What do pro road cyclists and tattooed rockstars have in common? What does it mean to be a dad and a rockstar? And how do you raise 26 million dollars for charity? We joined Dropkick Murphys on their European tour, rode bikes with their manager Jeff Castelaz, rocked out at their gigs, and learned what really matters in life.

Dropkick Murphys at Austria’s Nova Rock Festival.

Saturday, 10.30 am: Two Nightliner tour buses and three trucks turn onto a side road in Berlin’s Spandau neighbourhood. The 25-strong Dropkick Murphys crew have been on the road for nine hours, having played a 60,000 strong audience at the Nova Rock Festival in the Austrian town of Nickelsdorf the previous evening. Tonight’s gig is on a much smaller scale: an intimate affair at the impressive Spandau Citadel. We’ve arranged to meet the manager Jeff Castelaz for a leisurely ride, spend some time exploring the area and help him shake off his jetlag (from his journey from Los Angeles two days earlier). It should also give him some much-needed fresh air and breathing space before the next string of major gigs.

Those familiar with Dropkick Murphys probably associate them with one or all of the following: Celtic rock, punk rock, drugs, alcohol, and mad tour bus parties. But while support acts and young musicians still like to live up to the rock and roll clichés, Dropkick Murphys have grown up and out of that phase. The Irish-American folk-punk band started playing live in 1996 in Quincy, Massachusetts, and have seen a lot in their time. Some of the band members are now vegan, and it’s a rare sight to see any of them drinking alcohol these days.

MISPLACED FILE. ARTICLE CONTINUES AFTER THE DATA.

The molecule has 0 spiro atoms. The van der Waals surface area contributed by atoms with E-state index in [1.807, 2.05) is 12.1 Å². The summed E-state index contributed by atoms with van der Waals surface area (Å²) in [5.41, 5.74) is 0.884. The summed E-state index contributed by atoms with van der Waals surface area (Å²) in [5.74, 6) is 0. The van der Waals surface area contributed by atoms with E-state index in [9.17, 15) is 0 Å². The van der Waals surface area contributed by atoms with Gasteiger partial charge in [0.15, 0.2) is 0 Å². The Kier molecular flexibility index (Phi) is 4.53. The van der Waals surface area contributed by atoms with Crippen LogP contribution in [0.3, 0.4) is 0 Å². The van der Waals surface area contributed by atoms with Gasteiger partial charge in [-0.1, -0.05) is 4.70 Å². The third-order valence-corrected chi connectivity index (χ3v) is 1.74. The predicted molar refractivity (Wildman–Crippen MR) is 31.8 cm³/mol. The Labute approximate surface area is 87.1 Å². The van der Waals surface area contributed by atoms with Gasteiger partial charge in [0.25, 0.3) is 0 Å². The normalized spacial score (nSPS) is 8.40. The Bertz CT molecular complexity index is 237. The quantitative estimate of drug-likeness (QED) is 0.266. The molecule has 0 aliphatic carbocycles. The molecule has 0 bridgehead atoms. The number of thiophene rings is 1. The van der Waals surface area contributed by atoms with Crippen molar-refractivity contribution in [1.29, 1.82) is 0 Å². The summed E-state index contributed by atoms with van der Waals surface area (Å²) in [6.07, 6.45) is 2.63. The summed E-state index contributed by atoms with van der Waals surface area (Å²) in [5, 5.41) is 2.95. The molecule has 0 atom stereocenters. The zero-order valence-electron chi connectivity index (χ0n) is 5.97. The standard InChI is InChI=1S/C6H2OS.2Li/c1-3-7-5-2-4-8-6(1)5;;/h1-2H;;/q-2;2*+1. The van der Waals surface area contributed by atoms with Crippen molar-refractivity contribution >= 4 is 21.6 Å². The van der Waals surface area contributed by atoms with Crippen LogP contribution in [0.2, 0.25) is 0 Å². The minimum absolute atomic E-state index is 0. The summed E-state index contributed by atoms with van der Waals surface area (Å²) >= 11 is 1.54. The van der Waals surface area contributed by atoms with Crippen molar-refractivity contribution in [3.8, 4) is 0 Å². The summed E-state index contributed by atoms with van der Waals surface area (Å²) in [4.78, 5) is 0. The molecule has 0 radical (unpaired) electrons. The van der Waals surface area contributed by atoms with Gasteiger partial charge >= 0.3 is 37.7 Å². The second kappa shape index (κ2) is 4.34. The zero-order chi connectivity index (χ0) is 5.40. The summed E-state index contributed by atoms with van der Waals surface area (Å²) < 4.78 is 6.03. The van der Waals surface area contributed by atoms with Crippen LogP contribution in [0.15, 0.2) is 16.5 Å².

Guitarist James Lynch, now 39, eats a strictly raw, plant-based diet and claims to have never felt so healthy. Having been in the band for almost half his life (19 years and counting), he opened up to us about being what he calls a “drug addict, alcoholic divorcee.” He is well versed in the dark places that you can end up when you don’t listen to what your body is telling you – no matter what line of work you’re in. And even with dark sunglasses shielding his eyes, it’s impossible to ignore the honesty in his words.

Successful bands have a hectic schedule with tour dates across the world. “It’s a bit like the Tour de France” explains Castelaz, comparing the band and crew to a World Tour team. “Everything happens really intensely on a tour, and you’re travelling across the whole continent with a gig basically every day and very few rest days.” The band members are so invested in their performances that they’re not dissimilar to pro endurance athletes. Not just because they’ve got to perform at sweltering summer festivals, where it’s often over 30° Celsius, but also because at times, there are many other challenges to bear. Imagine living your family life through Facetime for a month or celebrating Father’s Day an ocean away from your kids. Then there are new tracks to be created, a stage performance to be spruced up, not to mention a month spent in achingly close proximity to the rest of the band and crew on the tour bus without any space to truly escape. It’s no wonder things sometimes start to unravel. And the gigs? The crowd want a show, so that’s what you’ll give them. While that’s empowering, it can also be draining. As such, maybe it’s not so surprising that rockstars do yoga, try to eat well, control their fluid intake and go running to stay in shape – it’s actually quite logical.